Why do synagogues matter? Simply put, they providea place to meet three intrinsic human needs: the need to be-long; the need to believe; and the need to become.
It’s been said we Jews are a hopelessly communal
people. We want to belong, to feel noticed and needed. Unfor- tunately, we participate in so many communities,we feel only an attenuated sense of allegiance toany one group. The soccer team, the civic group,professional associations, the boy scouts andbrownies, each of these lays partial claim to ourattention, based on a limited set of mutual inter-ests.We relate to each as a consumer. The
synagogue is different; it’s a community of cove-
nant. Relating to a community as a consumer isdifferent than relating to it as a covenantal part-ner. Where the consumer approach to communityis transactional, the covenantal approach is relational. Where the consumer approach is contingent, the covenantal ap-proach is committed. Where the consumer approach is indi-vidualistic, the covenantal approach is communal.In contrast to the consumer approach, synagoguesare intended to be a covenantal community of caring, a placewhere each person is noticed and valued, his accomplish-ments communally celebrated, her losses collectivelymourned. Reform synagogues, in particular, present a radicallyinclusive approach to community, embracing Jews irrespectiveof color, sex, status as an interfaith family, age, or sexual ori-entation. Such diversity not only strengthens our community; it
models Judaism’s most central and enduring values.
An important caveat: as every volunteer knows, the
laws of physics don’t apply, as we know them –
when we getinvolved in the synagogue, we often get back much more thanwe give.
The synagogue is also a place to explore one’s beliefs.
As Jews, we tend to stress the importance of action over be-
lief, but it’s in a reform synagogue that you would be morelikely to encounter a conversation about one’s relationship
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with God. The spiritual quest is alive and well and openlyembraced.
Today’s challenge to belief centers less on the nature of God, and more on the truth of the Torah’s moral message. Inour multicultural society, we are taught that what’s right for
you may be right for you and wrong for me. Whensubjected to the caveat of relativity, the Ten Com-mandments can be reduced to the ten sugges- tions.
It’s become impolitic to express the belief that
the Torah speaks clearly and universally about
what’s right and wrong. Indeed, I feel the Torahdidn’t get it right every time, e.g. the death pen-
alty for Sabbath desecrators or homosexual rela- tions, but Jewish law provided a corrective whenscience overtook ancient erroneous assumptions.Occasional errors aside, the Torah provides a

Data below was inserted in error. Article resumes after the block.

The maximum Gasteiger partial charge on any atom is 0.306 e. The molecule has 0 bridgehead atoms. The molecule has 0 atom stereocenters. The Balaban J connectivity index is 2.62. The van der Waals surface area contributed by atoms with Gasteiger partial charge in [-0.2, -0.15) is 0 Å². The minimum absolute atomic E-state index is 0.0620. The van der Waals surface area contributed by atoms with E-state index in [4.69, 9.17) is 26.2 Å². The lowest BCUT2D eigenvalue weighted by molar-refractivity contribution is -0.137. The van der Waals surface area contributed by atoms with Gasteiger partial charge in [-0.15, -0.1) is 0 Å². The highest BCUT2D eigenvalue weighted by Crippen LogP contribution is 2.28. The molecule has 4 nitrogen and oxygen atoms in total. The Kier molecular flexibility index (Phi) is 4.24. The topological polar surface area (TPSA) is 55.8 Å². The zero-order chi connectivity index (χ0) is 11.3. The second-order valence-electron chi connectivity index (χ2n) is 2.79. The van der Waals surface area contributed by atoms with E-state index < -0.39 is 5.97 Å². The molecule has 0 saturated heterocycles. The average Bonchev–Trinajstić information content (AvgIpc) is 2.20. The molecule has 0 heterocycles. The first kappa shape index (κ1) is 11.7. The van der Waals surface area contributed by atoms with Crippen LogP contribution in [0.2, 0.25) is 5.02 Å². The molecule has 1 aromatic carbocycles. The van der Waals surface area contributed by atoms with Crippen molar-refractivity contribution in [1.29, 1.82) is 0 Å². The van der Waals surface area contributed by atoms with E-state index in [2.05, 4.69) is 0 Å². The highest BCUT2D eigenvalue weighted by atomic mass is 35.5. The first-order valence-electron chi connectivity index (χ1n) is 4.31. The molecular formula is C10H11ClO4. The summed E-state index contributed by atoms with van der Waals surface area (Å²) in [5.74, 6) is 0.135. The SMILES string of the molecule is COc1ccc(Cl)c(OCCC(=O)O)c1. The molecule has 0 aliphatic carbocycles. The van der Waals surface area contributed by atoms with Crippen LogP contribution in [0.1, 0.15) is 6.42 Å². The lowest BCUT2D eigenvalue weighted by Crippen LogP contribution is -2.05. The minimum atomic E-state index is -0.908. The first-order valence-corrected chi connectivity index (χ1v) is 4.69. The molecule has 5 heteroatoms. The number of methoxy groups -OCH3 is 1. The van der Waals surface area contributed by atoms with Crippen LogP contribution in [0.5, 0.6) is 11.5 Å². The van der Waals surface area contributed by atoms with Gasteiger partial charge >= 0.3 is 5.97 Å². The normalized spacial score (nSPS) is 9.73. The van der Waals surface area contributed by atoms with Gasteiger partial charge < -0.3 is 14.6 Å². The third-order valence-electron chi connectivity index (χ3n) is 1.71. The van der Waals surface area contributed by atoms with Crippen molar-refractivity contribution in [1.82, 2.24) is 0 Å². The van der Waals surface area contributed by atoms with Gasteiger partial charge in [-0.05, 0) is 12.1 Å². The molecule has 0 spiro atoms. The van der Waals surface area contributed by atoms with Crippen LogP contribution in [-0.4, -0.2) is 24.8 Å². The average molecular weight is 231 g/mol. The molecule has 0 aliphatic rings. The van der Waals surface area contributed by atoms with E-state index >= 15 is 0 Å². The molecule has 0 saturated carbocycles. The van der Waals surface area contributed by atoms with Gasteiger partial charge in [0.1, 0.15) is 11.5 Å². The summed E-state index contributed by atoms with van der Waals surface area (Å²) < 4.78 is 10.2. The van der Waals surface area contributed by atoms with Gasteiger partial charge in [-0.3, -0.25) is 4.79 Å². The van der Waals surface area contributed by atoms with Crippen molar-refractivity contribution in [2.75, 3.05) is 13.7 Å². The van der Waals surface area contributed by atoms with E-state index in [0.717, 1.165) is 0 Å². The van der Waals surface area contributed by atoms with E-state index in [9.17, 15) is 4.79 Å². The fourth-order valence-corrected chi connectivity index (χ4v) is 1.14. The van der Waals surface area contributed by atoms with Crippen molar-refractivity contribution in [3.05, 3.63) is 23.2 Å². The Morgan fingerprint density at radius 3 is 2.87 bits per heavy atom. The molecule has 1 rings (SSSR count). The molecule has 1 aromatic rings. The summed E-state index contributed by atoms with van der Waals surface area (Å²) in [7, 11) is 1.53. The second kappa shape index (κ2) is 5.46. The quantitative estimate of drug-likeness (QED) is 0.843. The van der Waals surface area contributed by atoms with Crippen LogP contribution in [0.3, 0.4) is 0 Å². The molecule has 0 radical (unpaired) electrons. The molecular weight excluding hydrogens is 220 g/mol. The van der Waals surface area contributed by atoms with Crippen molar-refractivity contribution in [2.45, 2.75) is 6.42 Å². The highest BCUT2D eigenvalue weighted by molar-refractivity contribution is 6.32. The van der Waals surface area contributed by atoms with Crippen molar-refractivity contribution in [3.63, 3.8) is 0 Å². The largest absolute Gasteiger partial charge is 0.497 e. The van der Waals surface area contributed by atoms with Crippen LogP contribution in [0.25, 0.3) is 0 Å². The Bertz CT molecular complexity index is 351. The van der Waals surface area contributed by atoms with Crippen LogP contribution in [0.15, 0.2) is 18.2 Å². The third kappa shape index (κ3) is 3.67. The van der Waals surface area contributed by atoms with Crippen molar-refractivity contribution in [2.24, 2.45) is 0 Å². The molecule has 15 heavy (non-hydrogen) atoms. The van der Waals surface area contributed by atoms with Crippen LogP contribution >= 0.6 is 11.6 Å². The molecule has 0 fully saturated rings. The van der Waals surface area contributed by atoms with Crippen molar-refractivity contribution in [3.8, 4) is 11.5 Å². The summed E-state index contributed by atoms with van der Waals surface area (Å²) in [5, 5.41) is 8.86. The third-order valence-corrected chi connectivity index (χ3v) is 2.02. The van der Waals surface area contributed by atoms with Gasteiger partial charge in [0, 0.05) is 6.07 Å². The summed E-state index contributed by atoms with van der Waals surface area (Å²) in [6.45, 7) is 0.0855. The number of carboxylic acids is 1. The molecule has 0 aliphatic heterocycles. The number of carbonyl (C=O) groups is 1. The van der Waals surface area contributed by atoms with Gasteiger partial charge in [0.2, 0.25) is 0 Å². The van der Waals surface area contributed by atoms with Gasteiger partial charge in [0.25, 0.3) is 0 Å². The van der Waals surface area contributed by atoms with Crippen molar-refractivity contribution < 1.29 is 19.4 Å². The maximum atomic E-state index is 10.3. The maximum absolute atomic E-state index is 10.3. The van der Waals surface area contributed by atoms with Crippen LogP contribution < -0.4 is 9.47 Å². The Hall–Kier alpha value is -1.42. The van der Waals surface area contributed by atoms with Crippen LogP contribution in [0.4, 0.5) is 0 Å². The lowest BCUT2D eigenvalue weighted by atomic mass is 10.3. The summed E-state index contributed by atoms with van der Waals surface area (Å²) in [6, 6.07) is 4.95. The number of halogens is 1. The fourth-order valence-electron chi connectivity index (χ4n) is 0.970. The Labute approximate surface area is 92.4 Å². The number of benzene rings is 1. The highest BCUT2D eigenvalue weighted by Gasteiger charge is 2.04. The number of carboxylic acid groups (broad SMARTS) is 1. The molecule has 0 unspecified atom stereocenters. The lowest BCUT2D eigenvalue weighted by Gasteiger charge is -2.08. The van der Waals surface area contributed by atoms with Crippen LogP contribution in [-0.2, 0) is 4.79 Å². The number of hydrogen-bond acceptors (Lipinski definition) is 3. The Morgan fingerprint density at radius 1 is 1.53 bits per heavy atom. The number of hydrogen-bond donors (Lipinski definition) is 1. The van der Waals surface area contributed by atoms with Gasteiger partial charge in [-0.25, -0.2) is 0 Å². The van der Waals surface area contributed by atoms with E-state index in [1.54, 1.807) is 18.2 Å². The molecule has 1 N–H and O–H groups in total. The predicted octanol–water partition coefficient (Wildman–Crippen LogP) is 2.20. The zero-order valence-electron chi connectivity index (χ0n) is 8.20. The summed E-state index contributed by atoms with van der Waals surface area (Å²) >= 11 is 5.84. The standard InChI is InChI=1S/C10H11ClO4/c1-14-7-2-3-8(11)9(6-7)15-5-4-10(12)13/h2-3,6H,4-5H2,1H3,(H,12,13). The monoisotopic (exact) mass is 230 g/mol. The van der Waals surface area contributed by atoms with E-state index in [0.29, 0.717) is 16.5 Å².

framework for justice that is True with a capital ―T‖ and
ought not be marginalized through the lens of multicultural-ism. To assert there is an ultimate right and wrong might notbe politically correct, but it is the irreducible essence of Pro-phetic Judaism, and if we consider that message seriously,
we’ll be doubly motivated to act on our beliefs, to bring jus-
tice and compassion to the world.Last, the synagogue provides not only a place tobelong and act on our beliefs
it also is a place to become.Just as Judaism is not a static set of beliefs and behavior,but rather is constantly evolving, each of us is somewhere
on our ―Jewish Journey.‖ No matter where you are on that
even if you’re at the beginning!
- the synagogueprovides a place to experiment, to learn, to reflect, exploreand discover, to be empowered, and to experience life en-riched with a sense of meaning and a sense of purpose.Belonging. Believing. Becoming; three intrinsic hu-man needs, each of which can be met through involvementin the synagogue. Think about it. The S.S. Sinai sets sail
soon and we’d love to have you aboard!
Rabbi David Cohen
WHY BELONG TO A SYNAGOGUE?
From the President
I have learned from being president of Sinai thateach day I have a lot to learn. "I'velearned that people will forget what youhave said, people will forgetwhat you have done, but people willnever forget how you made them feel."And that speaks to our warm and caring congregation.Sinai is a blessing. We need tocare for it and nurture it. We need toexperience our personal mitzvah mo-ments by volunteering. The power of ONE resonates for each of us. We want to have our precious
time commitments to have purpose. Let’s make that happen
by being an active participant in synagogue life. This lastmonth I helped with the Purim festivities. I am always grati-fied when I see the tireless dedication of volunteers. Jill,
Bobbi, the Brotherhood, Jenni, Annie………the list is endless.
It reminds me that our synagogue is a place where commu-nity is created and strengthened. Our volunteers come in allshapes and sizes. Some are retired and choosing to devote time to the synagogue, others are working and raising chil-dren; yet all manage to find ways to give back to the commu-
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